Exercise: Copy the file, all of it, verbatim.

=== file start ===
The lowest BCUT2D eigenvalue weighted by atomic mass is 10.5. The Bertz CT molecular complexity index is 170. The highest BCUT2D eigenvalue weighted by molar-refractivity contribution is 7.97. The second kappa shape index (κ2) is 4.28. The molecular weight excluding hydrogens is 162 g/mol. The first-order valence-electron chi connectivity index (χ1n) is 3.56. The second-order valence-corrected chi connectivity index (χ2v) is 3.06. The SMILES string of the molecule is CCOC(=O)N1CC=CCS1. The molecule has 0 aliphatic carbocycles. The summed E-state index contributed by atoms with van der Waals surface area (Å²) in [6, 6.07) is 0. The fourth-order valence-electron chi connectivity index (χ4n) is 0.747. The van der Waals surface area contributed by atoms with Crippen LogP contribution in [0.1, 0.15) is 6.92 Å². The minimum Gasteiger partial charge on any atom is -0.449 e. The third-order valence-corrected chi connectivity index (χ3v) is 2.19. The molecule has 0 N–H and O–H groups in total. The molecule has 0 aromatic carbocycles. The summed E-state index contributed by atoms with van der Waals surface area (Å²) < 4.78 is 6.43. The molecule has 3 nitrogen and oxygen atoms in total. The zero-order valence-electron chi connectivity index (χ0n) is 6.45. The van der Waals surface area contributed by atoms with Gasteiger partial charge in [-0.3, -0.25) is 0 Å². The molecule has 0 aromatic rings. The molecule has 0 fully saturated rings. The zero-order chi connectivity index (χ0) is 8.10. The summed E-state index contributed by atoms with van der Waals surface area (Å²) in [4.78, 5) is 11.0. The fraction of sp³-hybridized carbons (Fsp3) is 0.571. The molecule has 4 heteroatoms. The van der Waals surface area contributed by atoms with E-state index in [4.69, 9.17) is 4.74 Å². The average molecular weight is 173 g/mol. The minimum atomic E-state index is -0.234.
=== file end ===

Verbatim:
The lowest BCUT2D eigenvalue weighted by atomic mass is 10.5. The Bertz CT molecular complexity index is 170. The highest BCUT2D eigenvalue weighted by molar-refractivity contribution is 7.97. The second kappa shape index (κ2) is 4.28. The molecular weight excluding hydrogens is 162 g/mol. The first-order valence-electron chi connectivity index (χ1n) is 3.56. The second-order valence-corrected chi connectivity index (χ2v) is 3.06. The SMILES string of the molecule is CCOC(=O)N1CC=CCS1. The molecule has 0 aliphatic carbocycles. The summed E-state index contributed by atoms with van der Waals surface area (Å²) in [6, 6.07) is 0. The fourth-order valence-electron chi connectivity index (χ4n) is 0.747. The van der Waals surface area contributed by atoms with Crippen LogP contribution in [0.1, 0.15) is 6.92 Å². The minimum Gasteiger partial charge on any atom is -0.449 e. The third-order valence-corrected chi connectivity index (χ3v) is 2.19. The molecule has 0 N–H and O–H groups in total. The molecule has 0 aromatic carbocycles. The summed E-state index contributed by atoms with van der Waals surface area (Å²) < 4.78 is 6.43. The molecule has 3 nitrogen and oxygen atoms in total. The zero-order valence-electron chi connectivity index (χ0n) is 6.45. The van der Waals surface area contributed by atoms with Gasteiger partial charge in [-0.3, -0.25) is 0 Å². The molecule has 0 aromatic rings. The molecule has 0 fully saturated rings. The zero-order chi connectivity index (χ0) is 8.10. The summed E-state index contributed by atoms with van der Waals surface area (Å²) in [4.78, 5) is 11.0. The fraction of sp³-hybridized carbons (Fsp3) is 0.571. The molecule has 4 heteroatoms. The van der Waals surface area contributed by atoms with E-state index in [4.69, 9.17) is 4.74 Å². The average molecular weight is 173 g/mol. The minimum atomic E-state index is -0.234.